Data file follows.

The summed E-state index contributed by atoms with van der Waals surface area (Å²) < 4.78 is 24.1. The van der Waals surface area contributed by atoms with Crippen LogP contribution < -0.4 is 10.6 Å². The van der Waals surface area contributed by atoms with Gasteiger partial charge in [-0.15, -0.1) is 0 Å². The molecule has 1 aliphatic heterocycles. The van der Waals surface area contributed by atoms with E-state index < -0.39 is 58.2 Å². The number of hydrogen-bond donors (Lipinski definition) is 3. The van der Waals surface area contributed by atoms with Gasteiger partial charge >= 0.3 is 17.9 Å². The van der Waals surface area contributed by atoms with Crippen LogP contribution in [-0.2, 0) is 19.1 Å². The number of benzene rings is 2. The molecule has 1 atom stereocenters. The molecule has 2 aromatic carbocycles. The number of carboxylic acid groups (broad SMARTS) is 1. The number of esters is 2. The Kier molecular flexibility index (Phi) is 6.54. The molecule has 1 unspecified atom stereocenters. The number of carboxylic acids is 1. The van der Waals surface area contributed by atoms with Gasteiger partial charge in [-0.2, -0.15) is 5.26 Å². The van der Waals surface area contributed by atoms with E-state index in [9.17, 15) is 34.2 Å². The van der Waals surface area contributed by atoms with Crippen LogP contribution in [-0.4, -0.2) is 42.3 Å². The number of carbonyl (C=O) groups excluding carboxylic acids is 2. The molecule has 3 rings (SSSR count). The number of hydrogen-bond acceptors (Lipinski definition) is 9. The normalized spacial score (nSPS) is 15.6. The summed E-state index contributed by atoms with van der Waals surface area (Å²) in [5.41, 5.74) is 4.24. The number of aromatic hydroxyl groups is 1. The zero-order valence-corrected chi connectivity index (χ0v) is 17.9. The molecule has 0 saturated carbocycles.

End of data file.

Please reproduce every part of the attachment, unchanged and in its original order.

The summed E-state index contributed by atoms with van der Waals surface area (Å²) < 4.78 is 24.1. The van der Waals surface area contributed by atoms with Crippen LogP contribution < -0.4 is 10.6 Å². The van der Waals surface area contributed by atoms with Gasteiger partial charge in [-0.15, -0.1) is 0 Å². The molecule has 1 aliphatic heterocycles. The van der Waals surface area contributed by atoms with E-state index < -0.39 is 58.2 Å². The number of hydrogen-bond donors (Lipinski definition) is 3. The van der Waals surface area contributed by atoms with Gasteiger partial charge >= 0.3 is 17.9 Å². The van der Waals surface area contributed by atoms with Crippen LogP contribution in [-0.2, 0) is 19.1 Å². The number of benzene rings is 2. The molecule has 1 atom stereocenters. The molecule has 2 aromatic carbocycles. The number of carboxylic acid groups (broad SMARTS) is 1. The number of esters is 2. The Kier molecular flexibility index (Phi) is 6.54. The molecule has 1 unspecified atom stereocenters. The number of carboxylic acids is 1. The van der Waals surface area contributed by atoms with Gasteiger partial charge in [-0.2, -0.15) is 5.26 Å². The van der Waals surface area contributed by atoms with E-state index in [9.17, 15) is 34.2 Å². The van der Waals surface area contributed by atoms with Crippen LogP contribution in [-0.4, -0.2) is 42.3 Å². The number of carbonyl (C=O) groups excluding carboxylic acids is 2. The molecule has 3 rings (SSSR count). The number of hydrogen-bond acceptors (Lipinski definition) is 9. The normalized spacial score (nSPS) is 15.6. The summed E-state index contributed by atoms with van der Waals surface area (Å²) in [5.41, 5.74) is 4.24. The number of aromatic hydroxyl groups is 1. The zero-order valence-corrected chi connectivity index (χ0v) is 17.9. The molecule has 0 saturated carbocycles.